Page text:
Unum has no right to recover $207,894.88 overpayment of long term disability benefits to attorney
Receiving disability benefits from a disability plan is no guarantee that the plan won’t take you to court to get back benefit payments it feels it overpaid, a lesson that Wooten Epes learned in April 2010. Not only did Unum Life Insurance Company of America (Unum) terminate his disability benefits, the disability insurance company also sought to recover what it claimed was an overpayment of benefits. How did Epes find himself in this situation? Would Unum’s suit against him be successful?
We will look into the background of this case before looking at how the Court reached its decision. Before Epes applied successfully for long-term disability benefits, he had been a partner in the law firm of Kutak Rock, LLP. A back injury qualified him for disability benefits in September 2004. In order to retain these benefits Epes had to provide continuing proof that he was still disabled. He also had to provide on a quarterly basis proof of his earnings. This was because the Unum long-term disability policy stipulated that if his earnings exceeded 80% of his indexed pre-disability earnings, benefits would stop.
In November 2004, Epes revealed that he was a partner in Edgewater Affordable Housing Limited Partnership (EAH). As a partner, his duties were to “communicate via telephone and computer with partner and two employees about multifamily housing rental property acquisitions and sales.” He stated that he had not received any income from EAH at that time.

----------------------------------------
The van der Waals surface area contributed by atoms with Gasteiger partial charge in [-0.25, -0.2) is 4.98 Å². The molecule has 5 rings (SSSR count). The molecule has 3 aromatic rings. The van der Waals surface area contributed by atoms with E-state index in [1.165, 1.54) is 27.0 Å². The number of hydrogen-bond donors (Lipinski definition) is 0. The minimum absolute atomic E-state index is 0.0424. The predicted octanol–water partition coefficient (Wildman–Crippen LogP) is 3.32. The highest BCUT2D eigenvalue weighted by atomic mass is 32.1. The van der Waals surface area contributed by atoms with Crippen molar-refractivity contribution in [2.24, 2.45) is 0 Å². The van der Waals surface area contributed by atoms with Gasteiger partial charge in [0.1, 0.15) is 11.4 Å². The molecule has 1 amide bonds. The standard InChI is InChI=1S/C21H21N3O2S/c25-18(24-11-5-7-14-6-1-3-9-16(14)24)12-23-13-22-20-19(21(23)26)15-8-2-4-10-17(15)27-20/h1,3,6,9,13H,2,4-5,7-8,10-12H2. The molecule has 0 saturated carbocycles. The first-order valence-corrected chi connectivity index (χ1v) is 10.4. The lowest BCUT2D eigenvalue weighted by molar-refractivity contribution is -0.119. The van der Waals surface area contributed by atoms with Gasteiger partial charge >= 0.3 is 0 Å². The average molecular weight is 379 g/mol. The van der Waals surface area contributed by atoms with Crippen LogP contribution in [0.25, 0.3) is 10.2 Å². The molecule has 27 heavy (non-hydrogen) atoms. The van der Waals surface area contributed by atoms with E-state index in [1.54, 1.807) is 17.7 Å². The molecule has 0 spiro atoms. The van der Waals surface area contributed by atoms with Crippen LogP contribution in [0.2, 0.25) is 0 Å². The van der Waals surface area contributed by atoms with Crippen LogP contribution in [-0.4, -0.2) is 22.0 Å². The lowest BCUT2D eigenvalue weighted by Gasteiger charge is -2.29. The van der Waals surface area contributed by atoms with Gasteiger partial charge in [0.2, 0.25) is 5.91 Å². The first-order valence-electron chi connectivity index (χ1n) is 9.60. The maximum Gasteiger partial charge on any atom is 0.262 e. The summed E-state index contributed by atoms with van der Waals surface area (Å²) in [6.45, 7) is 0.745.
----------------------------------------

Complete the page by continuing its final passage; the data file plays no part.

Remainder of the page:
In a June 26, 2005 interview, Epes informed the Unum representative that while he hoped to eventually see annual profits of $250,000 – $300,000, he had at that point still not seen any profits from the venture. Based on this interview, Unum approved two more benefit payments. In September 2005, Epes submitted the required Supplemental Claimant’s Statement which affirmed that he was working part-time from home in the EAH real estate investment and development business.
When Epes provided Unum with copies of his 2004 and 2005 tax returns, Unum considered his loss of about $150,000 in 2004 and his gain of over $200,000 in 2005 as earnings. Epes considered them income and losses as defined by the IRS. When asked in July, 2007 to provide copies of his 2002 and 2003 tax returns, Epes did so. Based on these returns, Unum determined that it had probably overpaid Epes for both 2006 and 2007. They asked for a copy of his 2006 tax return on September 11, 2007. On September 13, Unum once again asked for a copy of his 2006 tax return. He explained that he had filed an extension, but would provide it as soon as his accountant completed the return.
Meanwhile after these two interviews, the disability insurance company began offsetting his long-term disability payments by $6700/month. They also conducted a financial analysis of Epes’ 2002 through 2005 tax returns. Unum concluded that Epe’s income was not passive and thus met the definition of earnings in the disability insurance contract. When they received his 2006 tax return in October, in which he reported almost $900,000 in income, the disability insurance company determined that this was not passive income because Epes was actively involved in the business.
Unum concluded that Epes was clearly earning more than the 80% allowed by the plan, and had been since January 1, 2006. Unum terminated his benefits and informed him, on December 14, 2007, that he owed the disability insurance plan $253,050.83 for overpayment of long term disability benefits. Epes asked for an explanation. Unum began collections efforts on January 11, 2009.